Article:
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Pharmacol Biochem Behav. 2006 Mar;83(3):456-64. Epub 2006 May 2.

The effects of eticlopride and the selective D3-antagonist PNU 99194-A on food- and cocaine-maintained responding in rhesus monkeys.

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  • 1Department of Physiology and Pharmacology, Wake Forest University School of Medicine, Winston-Salem, NC 27157-1083, USA.

Abstract

The dopamine D3 receptor is mainly expressed in regions of the brain associated with the limbic system. D3 receptor blockade may antagonize cocaine reinforcement while producing less severe extrapyramidal side effects than blockade of D2 receptors. The purpose of the present studies was to evaluate the effects of a selective D3 receptor antagonist and a non-selective D2/D3 receptor antagonist on food- and cocaine-maintained responding under two schedules of cocaine self-administration. Adult male rhesus monkeys were trained to respond under multiple schedules of food (1.0 g pellets) and cocaine (0.01-0.3 mg/kg/injection) presentation. In one experiment (n=4), the schedule was a fixed-interval (FI) 3-min and a second study (n=6) was conducted using a second-order fixed-ratio 5 (FI 6-min:S) schedule. The D3 antagonist PNU 99194-A (0.3-3.0 mg/kg), which is 14-fold selective for D3 relative to D2 receptors, or the D2/D3 antagonist eticlopride (0.001-0.03 mg/kg) was administered immediately prior to the experimental session for at least 5 consecutive sessions. Under the multiple FI 3-min schedule of food and cocaine presentation, PNU 99194-A and eticlopride decreased food- and cocaine-maintained responding in a dose-dependent manner and irrespective of cocaine dose. Under the multiple second-order schedule of food and cocaine presentation, at least one dose of PNU 99194-A and eticlopride decreased cocaine- and food-maintained responding. These findings indicate that PNU 99194-A can decrease operant responding in monkeys, but not in a manner that would suggest selectivity of cocaine- over food-maintained responding. Future studies with more selective D3 antagonists are needed to better address the role of this receptor subtype in cocaine addiction.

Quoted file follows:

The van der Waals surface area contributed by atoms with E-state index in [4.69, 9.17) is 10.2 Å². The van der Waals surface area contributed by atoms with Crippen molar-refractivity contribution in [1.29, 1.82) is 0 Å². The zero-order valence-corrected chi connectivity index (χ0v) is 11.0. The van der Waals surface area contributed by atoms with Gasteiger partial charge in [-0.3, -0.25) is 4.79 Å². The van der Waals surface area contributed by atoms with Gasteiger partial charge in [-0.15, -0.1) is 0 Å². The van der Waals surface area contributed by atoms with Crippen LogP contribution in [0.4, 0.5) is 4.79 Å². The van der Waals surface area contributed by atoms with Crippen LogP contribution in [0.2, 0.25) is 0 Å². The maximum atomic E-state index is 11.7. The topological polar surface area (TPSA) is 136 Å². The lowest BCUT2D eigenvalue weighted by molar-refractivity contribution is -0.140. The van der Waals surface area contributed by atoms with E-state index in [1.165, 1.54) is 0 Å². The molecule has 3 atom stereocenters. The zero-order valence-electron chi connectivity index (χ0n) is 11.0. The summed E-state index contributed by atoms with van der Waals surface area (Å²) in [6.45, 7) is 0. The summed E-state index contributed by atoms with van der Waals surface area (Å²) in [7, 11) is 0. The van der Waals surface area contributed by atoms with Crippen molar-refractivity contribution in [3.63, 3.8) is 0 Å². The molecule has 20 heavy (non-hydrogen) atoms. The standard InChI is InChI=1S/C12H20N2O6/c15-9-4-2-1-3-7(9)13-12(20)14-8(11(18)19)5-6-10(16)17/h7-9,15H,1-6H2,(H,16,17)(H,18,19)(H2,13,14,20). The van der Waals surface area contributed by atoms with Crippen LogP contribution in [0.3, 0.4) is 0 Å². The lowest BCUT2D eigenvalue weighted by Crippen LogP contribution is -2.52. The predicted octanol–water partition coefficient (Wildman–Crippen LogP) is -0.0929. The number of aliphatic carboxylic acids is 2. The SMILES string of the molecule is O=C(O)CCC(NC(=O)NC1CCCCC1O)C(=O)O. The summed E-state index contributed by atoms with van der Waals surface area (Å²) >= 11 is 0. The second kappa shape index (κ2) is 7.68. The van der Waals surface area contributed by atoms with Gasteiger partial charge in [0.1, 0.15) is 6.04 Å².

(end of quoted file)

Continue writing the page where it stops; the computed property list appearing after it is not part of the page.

PMID:
16631246
[PubMed - indexed for MEDLINE]
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